is a game that took my by surprise despite the fact that I played it extremely late and had already heard enough about it to know what to expect. Yeah, I had heard that people cried at the end. I knew it would be moving.
The fact is that I didn’t cry, nor did I find it moving in exactly the same way that others did. What I found moving about it is that it succeeded in doing something that even 50-hour RPGs hadn’t: I felt genuinely accomplished -- blissful even -- during that last level all because I felt as if I was having some sort of profound impact upon a very real, very important world.
So, after mulling over the experience for a week or so now, I think I know now what it was about Flower
that made this whole world-saving business feel, at long last, worthwhile.
It immediately shows your impact upon the world in a meaningful way.
Oh no, The Tree of Light is dying! Bahlghast is going to be resurrected! We had better collect the five pieces of the Gaia Soul and return them to the Apple Store with the iPhone of Hope!
Too many games, and not only JRPGs, give us ridiculous tasks that somehow lead to us saving the world. We’re presented with long journeys, and while we may know what’s at the end of them and know achieving that task is what we must do to save the world, it just doesn’t mean anything to us. How does something like this really impact the world? Even when it’s meant to stand for something else, it’s usually done in such a poor manner that, rather than being meaningful, it just ends up being ridiculous. Flower
, on the other hand, gives us three states of the world, and allows to see the beautiful and the ugliness in both. The first few stages set up the beauty of the game world: you’re thrown into this relaxing, gorgeous place, and you’re allowed to explore at your own pace. Basically, the game gives you a wonderful feeling during these early stages, and it’s one that, if you’re anything like me, you want to hold onto. In the progression of the game’s story, this is extremely important, and it’s something that too many games forget. We can’t care about making a world better if we don’t get to experience its greatness.
The next stages snatch away our happiness, and in an extremely effective way. During the beautiful night stage, the entire mood of the game is changed suddenly as a series of power lines freak out, lighting up with a menacing red glow. What exactly is going on here? You don’t know at first, but soon, you see that the entire world is being threatened by metal abominations surging with electricity. The symbolism is, of course, extremely apparent, and it may not be a message that you agree with. But in this world, the threat is very real. The beauty of the world is being taken away, along with your own personal bliss felt in the game’s early stages.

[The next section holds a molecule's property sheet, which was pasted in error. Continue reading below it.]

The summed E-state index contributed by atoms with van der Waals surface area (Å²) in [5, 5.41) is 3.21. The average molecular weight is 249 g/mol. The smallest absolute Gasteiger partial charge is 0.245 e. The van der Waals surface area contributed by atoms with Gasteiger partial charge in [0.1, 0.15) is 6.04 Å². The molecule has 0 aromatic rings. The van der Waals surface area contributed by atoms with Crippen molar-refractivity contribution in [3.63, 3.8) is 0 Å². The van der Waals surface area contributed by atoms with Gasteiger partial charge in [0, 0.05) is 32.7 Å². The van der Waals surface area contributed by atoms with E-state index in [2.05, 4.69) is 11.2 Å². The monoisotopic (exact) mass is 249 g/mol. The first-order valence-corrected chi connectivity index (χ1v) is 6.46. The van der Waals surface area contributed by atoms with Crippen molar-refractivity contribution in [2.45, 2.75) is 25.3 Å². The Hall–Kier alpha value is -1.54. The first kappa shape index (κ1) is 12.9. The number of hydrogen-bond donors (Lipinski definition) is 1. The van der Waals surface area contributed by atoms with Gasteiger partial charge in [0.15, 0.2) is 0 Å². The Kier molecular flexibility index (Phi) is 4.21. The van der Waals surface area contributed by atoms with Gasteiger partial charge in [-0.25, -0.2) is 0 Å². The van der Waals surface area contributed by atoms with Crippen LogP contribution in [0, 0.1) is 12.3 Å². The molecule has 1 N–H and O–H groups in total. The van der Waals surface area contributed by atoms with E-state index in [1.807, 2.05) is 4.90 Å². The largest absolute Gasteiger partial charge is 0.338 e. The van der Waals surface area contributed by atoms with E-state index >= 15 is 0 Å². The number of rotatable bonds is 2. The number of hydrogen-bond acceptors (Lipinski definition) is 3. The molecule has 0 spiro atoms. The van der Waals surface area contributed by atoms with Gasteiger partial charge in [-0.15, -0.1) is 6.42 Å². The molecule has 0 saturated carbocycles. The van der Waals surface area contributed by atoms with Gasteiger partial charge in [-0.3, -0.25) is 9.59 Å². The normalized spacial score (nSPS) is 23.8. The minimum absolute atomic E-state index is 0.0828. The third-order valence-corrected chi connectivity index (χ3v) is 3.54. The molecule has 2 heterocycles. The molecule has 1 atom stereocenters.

Who wouldn’t want to get that back? So, the player struggles on, knocking down metal towers and neutralizing electricity, all the while restoring even the smallest bits of color to the world. And dammit, it feels good. It makes you want to continue on.
Then, in the game’s stunning final stage, you are given the ultimate power: the power to restore the world to the incredibly beautiful state that you first experienced. You have the power to reclaim your own bliss. As the color returns all around you, and twisted, dull buildings are given life, you cannot, cannot
help but feel that your actions have truly contributed to a better world.
Pretty damn good for a game without a single line of dialogue, right?
It connects the game world’s needs with our own world’s problems, and gives us something to fight for.
I’ve yet to encounter an evil resurrected God who wants to enslave all of the world’s populace. It might happen one day, but at the present time, I can’t really relate on a personal level to those heroes in games who constantly struggle against these sorts of villains, no matter how menacing their laugh is. Why can’t a game make me save a world in a way that I can actually relate to?
Again, you may or may not agree with the message in Flower
. I find myself somewhere in between. But the simple fact is that the game highlights a real-world issue and treats it in a way that can actually alter your perception of our own world despite the utter lack of realism (sentient flower petals and all that).
How does it do this? By providing a new reason to care about the world: both the game world and the real world. Like saving the life of a beautiful princess in an RPG, Flower
allows us to save something else beautiful: the world, or, in many ways, beauty itself. Over time, I began to see beauty as its own character in the world of Flower
: someone whom I got to know well early in the game, whom was suddenly taken from me, and whom I had to rescue. Even if you don’t see it that way, you’re still given an incredibly rich and colorful world, and you have it snatched away from you.
Who wouldn’t want to save this? I think most of us have an innate love of natural beauty, and we seek it out wherever we can find it. For many of us, it’s extremely rare, found only in weekend trips out of the city. Flower
doesn’t have to make us want to tear down every man-made structure in the world in order to make us care a little bit more about the beauty in our world. All of a sudden, I feel like decorating my apartment out with a bunch of plants. There certainly might be a connection here.
It’s sad that we constantly have to feel so far removed from the worlds and the characters that we, as players, inhabit. To me, Flower
was the strongest reminder in recent memory that we, the players
, are the people who have the power to change the world. Hell, there might even be hope for our own world.
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